Act Now Is the time for science communication about climate change over, or just beginning?
Laura Fogg-Rogers – University of the West of England. United Kingdom
Sophie Laggin – University of West England United Kingdom
Rhian Salmon – Centre for Science in Society, Victoria University of Wellington New Zealand
Margarida Sardo – University of the West of England, Bristol Portugal
The effects of climate change are now being felt around the world, and yet cohesive and collaborative policymaking to mitigate impacts are moving too slowly. Indeed the latest scientific report from the Intergovernmental Panel on Climate Change has warned that we have until 2030 to reduce emissions and limit warming to 1.5C above pre-Industrial levels.
International protest movements such as Extinction Rebellion are now stepping up non-violent direct action, with a core demand to Act Now. The movement involves several professional groups such as scientists, doctors and psychologists, who have advocated for their peers to move beyond communication.
Meanwhile, science communication efforts focus on individuals "“ imploring us to change our personal behaviours to benefit the environment. However, psychological and social research indicates that asking individuals to change their behaviour against the norms of society is at best ineffective, and at worst harmful to the individual through the resulting guilt, shame and eco-anxiety.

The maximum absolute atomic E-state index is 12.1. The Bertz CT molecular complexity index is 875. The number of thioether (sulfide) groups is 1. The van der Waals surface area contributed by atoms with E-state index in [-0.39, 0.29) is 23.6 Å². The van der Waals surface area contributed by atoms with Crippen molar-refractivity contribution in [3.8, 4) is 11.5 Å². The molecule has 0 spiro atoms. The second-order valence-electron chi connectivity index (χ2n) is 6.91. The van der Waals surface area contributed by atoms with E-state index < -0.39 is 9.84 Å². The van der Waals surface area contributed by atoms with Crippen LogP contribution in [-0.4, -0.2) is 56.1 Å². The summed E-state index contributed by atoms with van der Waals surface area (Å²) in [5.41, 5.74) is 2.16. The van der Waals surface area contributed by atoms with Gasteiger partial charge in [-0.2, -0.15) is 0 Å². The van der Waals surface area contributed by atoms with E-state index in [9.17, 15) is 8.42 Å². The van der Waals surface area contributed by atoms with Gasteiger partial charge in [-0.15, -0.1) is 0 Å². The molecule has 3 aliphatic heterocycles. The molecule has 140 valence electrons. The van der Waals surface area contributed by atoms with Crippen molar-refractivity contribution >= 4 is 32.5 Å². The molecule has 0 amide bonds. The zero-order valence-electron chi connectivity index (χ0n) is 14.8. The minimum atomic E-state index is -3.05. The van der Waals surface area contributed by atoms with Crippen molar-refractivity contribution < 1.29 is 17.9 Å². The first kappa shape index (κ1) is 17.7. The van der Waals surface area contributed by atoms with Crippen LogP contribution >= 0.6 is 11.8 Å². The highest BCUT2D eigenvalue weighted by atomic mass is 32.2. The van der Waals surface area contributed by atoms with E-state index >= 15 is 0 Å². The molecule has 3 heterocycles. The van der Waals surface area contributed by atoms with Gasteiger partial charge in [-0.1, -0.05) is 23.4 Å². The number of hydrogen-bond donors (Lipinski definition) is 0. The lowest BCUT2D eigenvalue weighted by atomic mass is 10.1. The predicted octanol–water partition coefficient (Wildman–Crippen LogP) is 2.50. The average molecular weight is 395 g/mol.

In this series of linked papers, we will discuss whether science communication on climate change has failed. Outreach and education are important, but 30 years of advocacy have seen emissions continue to rise. We argue that science communication therefore needs to focus on creating societal change in order to enable and encourage individual behaviour change. We will discuss where this leaves the neutrality of science, and the role of science communicators in direct action.